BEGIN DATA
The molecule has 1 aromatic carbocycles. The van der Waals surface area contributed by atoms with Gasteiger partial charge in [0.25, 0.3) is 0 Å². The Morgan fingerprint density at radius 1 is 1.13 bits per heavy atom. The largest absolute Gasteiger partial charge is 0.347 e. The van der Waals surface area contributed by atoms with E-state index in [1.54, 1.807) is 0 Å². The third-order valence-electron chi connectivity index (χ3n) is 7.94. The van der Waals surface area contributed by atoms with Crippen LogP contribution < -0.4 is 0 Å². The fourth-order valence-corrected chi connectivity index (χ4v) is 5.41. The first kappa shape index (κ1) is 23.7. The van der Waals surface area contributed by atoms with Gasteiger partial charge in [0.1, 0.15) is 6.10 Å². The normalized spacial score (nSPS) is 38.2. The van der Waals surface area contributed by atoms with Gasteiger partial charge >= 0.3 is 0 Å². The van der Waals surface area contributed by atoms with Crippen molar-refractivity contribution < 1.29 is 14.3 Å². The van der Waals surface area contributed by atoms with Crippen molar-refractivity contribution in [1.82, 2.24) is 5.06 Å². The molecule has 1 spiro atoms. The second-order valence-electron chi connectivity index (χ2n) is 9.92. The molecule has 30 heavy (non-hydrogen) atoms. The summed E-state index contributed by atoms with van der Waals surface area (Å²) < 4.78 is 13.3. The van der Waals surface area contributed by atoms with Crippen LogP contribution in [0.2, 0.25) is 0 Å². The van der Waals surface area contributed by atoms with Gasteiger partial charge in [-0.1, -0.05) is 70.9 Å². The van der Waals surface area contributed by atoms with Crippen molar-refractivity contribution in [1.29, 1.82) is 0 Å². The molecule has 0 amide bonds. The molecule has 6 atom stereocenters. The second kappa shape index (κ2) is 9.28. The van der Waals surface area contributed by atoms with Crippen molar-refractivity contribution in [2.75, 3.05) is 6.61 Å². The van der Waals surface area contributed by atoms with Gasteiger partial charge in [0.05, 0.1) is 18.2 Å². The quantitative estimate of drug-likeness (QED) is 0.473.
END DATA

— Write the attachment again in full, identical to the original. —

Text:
The molecule has 1 aromatic carbocycles. The van der Waals surface area contributed by atoms with Gasteiger partial charge in [0.25, 0.3) is 0 Å². The Morgan fingerprint density at radius 1 is 1.13 bits per heavy atom. The largest absolute Gasteiger partial charge is 0.347 e. The van der Waals surface area contributed by atoms with E-state index in [1.54, 1.807) is 0 Å². The third-order valence-electron chi connectivity index (χ3n) is 7.94. The van der Waals surface area contributed by atoms with Crippen LogP contribution < -0.4 is 0 Å². The fourth-order valence-corrected chi connectivity index (χ4v) is 5.41. The first kappa shape index (κ1) is 23.7. The van der Waals surface area contributed by atoms with Gasteiger partial charge in [0.1, 0.15) is 6.10 Å². The normalized spacial score (nSPS) is 38.2. The van der Waals surface area contributed by atoms with Gasteiger partial charge >= 0.3 is 0 Å². The van der Waals surface area contributed by atoms with Crippen molar-refractivity contribution < 1.29 is 14.3 Å². The van der Waals surface area contributed by atoms with Crippen molar-refractivity contribution in [1.82, 2.24) is 5.06 Å². The molecule has 1 spiro atoms. The second-order valence-electron chi connectivity index (χ2n) is 9.92. The molecule has 30 heavy (non-hydrogen) atoms. The summed E-state index contributed by atoms with van der Waals surface area (Å²) < 4.78 is 13.3. The van der Waals surface area contributed by atoms with Crippen LogP contribution in [0.2, 0.25) is 0 Å². The van der Waals surface area contributed by atoms with Gasteiger partial charge in [-0.1, -0.05) is 70.9 Å². The van der Waals surface area contributed by atoms with Crippen molar-refractivity contribution in [1.29, 1.82) is 0 Å². The molecule has 0 amide bonds. The molecule has 6 atom stereocenters. The second kappa shape index (κ2) is 9.28. The van der Waals surface area contributed by atoms with Crippen molar-refractivity contribution in [2.75, 3.05) is 6.61 Å². The van der Waals surface area contributed by atoms with Gasteiger partial charge in [0.05, 0.1) is 18.2 Å². The quantitative estimate of drug-likeness (QED) is 0.473.